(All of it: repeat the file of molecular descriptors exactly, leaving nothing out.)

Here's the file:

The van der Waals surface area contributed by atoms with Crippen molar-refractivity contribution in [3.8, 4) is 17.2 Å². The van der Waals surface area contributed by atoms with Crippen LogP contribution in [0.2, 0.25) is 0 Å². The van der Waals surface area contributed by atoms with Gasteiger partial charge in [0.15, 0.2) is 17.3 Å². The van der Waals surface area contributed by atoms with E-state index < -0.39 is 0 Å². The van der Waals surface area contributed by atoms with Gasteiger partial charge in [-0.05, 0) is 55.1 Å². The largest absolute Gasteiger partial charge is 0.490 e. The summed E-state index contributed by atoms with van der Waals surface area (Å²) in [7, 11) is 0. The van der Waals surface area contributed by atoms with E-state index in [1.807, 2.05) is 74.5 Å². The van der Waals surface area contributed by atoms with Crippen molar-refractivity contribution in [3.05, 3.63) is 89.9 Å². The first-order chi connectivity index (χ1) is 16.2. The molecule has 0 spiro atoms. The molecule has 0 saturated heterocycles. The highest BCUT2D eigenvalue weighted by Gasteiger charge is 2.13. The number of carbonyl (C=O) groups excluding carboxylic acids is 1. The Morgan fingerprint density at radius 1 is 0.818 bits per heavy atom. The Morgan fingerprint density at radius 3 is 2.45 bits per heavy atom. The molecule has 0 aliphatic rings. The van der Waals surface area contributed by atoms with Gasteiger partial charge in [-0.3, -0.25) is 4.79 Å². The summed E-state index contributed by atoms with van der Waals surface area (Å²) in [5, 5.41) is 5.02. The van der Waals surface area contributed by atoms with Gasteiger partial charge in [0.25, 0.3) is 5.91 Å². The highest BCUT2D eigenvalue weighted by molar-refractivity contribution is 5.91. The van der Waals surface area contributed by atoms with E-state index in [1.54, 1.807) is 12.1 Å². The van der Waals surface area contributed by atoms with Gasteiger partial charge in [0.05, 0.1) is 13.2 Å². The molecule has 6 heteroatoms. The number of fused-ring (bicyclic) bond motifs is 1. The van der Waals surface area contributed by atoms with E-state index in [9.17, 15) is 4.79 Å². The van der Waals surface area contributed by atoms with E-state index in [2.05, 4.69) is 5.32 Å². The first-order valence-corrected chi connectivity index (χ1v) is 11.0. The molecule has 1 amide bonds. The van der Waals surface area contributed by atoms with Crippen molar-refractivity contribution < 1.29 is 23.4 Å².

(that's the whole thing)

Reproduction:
The van der Waals surface area contributed by atoms with Crippen molar-refractivity contribution in [3.8, 4) is 17.2 Å². The van der Waals surface area contributed by atoms with Crippen LogP contribution in [0.2, 0.25) is 0 Å². The van der Waals surface area contributed by atoms with Gasteiger partial charge in [0.15, 0.2) is 17.3 Å². The van der Waals surface area contributed by atoms with E-state index < -0.39 is 0 Å². The van der Waals surface area contributed by atoms with Gasteiger partial charge in [-0.05, 0) is 55.1 Å². The largest absolute Gasteiger partial charge is 0.490 e. The summed E-state index contributed by atoms with van der Waals surface area (Å²) in [7, 11) is 0. The van der Waals surface area contributed by atoms with E-state index in [1.807, 2.05) is 74.5 Å². The van der Waals surface area contributed by atoms with Crippen molar-refractivity contribution in [3.05, 3.63) is 89.9 Å². The first-order chi connectivity index (χ1) is 16.2. The molecule has 0 spiro atoms. The molecule has 0 saturated heterocycles. The highest BCUT2D eigenvalue weighted by Gasteiger charge is 2.13. The number of carbonyl (C=O) groups excluding carboxylic acids is 1. The Morgan fingerprint density at radius 1 is 0.818 bits per heavy atom. The Morgan fingerprint density at radius 3 is 2.45 bits per heavy atom. The molecule has 0 aliphatic rings. The van der Waals surface area contributed by atoms with Gasteiger partial charge in [-0.3, -0.25) is 4.79 Å². The summed E-state index contributed by atoms with van der Waals surface area (Å²) in [5, 5.41) is 5.02. The van der Waals surface area contributed by atoms with Gasteiger partial charge in [0.25, 0.3) is 5.91 Å². The highest BCUT2D eigenvalue weighted by molar-refractivity contribution is 5.91. The van der Waals surface area contributed by atoms with E-state index in [1.54, 1.807) is 12.1 Å². The van der Waals surface area contributed by atoms with Gasteiger partial charge in [0.05, 0.1) is 13.2 Å². The molecule has 6 heteroatoms. The number of fused-ring (bicyclic) bond motifs is 1. The van der Waals surface area contributed by atoms with E-state index in [9.17, 15) is 4.79 Å². The van der Waals surface area contributed by atoms with E-state index in [2.05, 4.69) is 5.32 Å². The first-order valence-corrected chi connectivity index (χ1v) is 11.0. The molecule has 1 amide bonds. The van der Waals surface area contributed by atoms with Crippen molar-refractivity contribution < 1.29 is 23.4 Å².